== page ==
someone shoot the designer responsible for that poster.

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  3. Colleen Lewis says:

    This is a kif review of a kak book. Very erudite analysis by Chetty that will appeal to the kind of reader who probably won’t enjoy The Mall.

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  4. Marlene says:

    Has anyone read the review of this book in the Cape Times today? What the hell? Who writes their reviews, a PR automaton? How is it possible to get excited about this copycat junk? Seriously, I am really unimpressed.

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  5. bce says:

    ‘the dejections of our liberated era’ is a great way to put it

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  6. Anonymous says:

    if this aimed at a teenage audience, surely its a good thing to have an accessible read that questions consumerism?

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  7. Joe says:

    This is a review? Oh, I didn’t realise, it sounded like a synopsis followed by the usual Mahala diatribe about the state of South African arts.
    Awesome work Kavish Chetty, you couldn’t even be bothered to do a little bit of research on Louis Greenberg, the co-author of the book you’re “reviewing”. From your “review” one would assume that this is wholly Lotz’s book with a little help from “someone else I’m not familiar with: Louis Greenberg”.

    Once again Mahala has displayed its lack of understanding, respect and knowledge required to write a decent review that actually tells us something useful about the product in question.
    Don’t get me wrong, if you disliked the book, you’re more than welcome to have your say, but since your “review” actually doesn’t mention anything specifically about The Mall I don’t see how this is even worthy of an article.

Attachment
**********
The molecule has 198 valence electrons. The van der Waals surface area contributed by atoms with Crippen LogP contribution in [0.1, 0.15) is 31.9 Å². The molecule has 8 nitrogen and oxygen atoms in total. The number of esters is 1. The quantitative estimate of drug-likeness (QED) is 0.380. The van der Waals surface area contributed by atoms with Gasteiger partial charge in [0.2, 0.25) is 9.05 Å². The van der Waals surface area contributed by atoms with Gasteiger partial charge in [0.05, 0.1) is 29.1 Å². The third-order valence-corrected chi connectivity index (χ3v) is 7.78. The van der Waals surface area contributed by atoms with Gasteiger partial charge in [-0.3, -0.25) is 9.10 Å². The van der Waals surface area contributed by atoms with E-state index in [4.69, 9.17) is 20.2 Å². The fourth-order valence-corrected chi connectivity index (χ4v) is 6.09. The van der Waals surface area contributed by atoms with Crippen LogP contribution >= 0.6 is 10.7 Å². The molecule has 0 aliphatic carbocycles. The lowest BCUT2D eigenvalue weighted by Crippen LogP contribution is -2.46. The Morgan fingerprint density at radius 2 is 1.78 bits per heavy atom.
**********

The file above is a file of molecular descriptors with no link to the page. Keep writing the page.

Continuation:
And Marlene – quick question, have you even read the book? Or are you basing your opinion on the drivel Chetty wrote above?

    For the first time in decades, South African genre literature is making waves internationally. We are approaching an era where writers in this country might actually be able to make a living and sell more than the 3000 copies required for a local book to be a bestseller.

    But it seems all Mahala is good for these days is randomly ripping into stuff. You guys actively seek out that which is popular, for whatever reasons, and then make sure that you tear it apart as “commercial” or “consumerist”, like idealistic 18 year-old Arts Majors who want to starve to death creating “art”.

    And what does, “As far as commercial fiction goes, The Mall can comfortably [be] said to be a good novel.”, mean? You are aware that this is a horror novel, a genre considered to be commercial? Perhaps the authors should have written an anti-commercial horror novel.
    It’s a book. Which is a product like any other, and not much point to it if no one ever reads (i.e. buys) it. If they weren’t trying to sell it, they wouldn’t make any money, and making money is a really nifty way to keep authors alive and writing. Stating that its “anti-consumerist theme, [is] slightly at odds with the marketing on the back” is just stupid. Were you just trying to find some random detail to hook your argument on?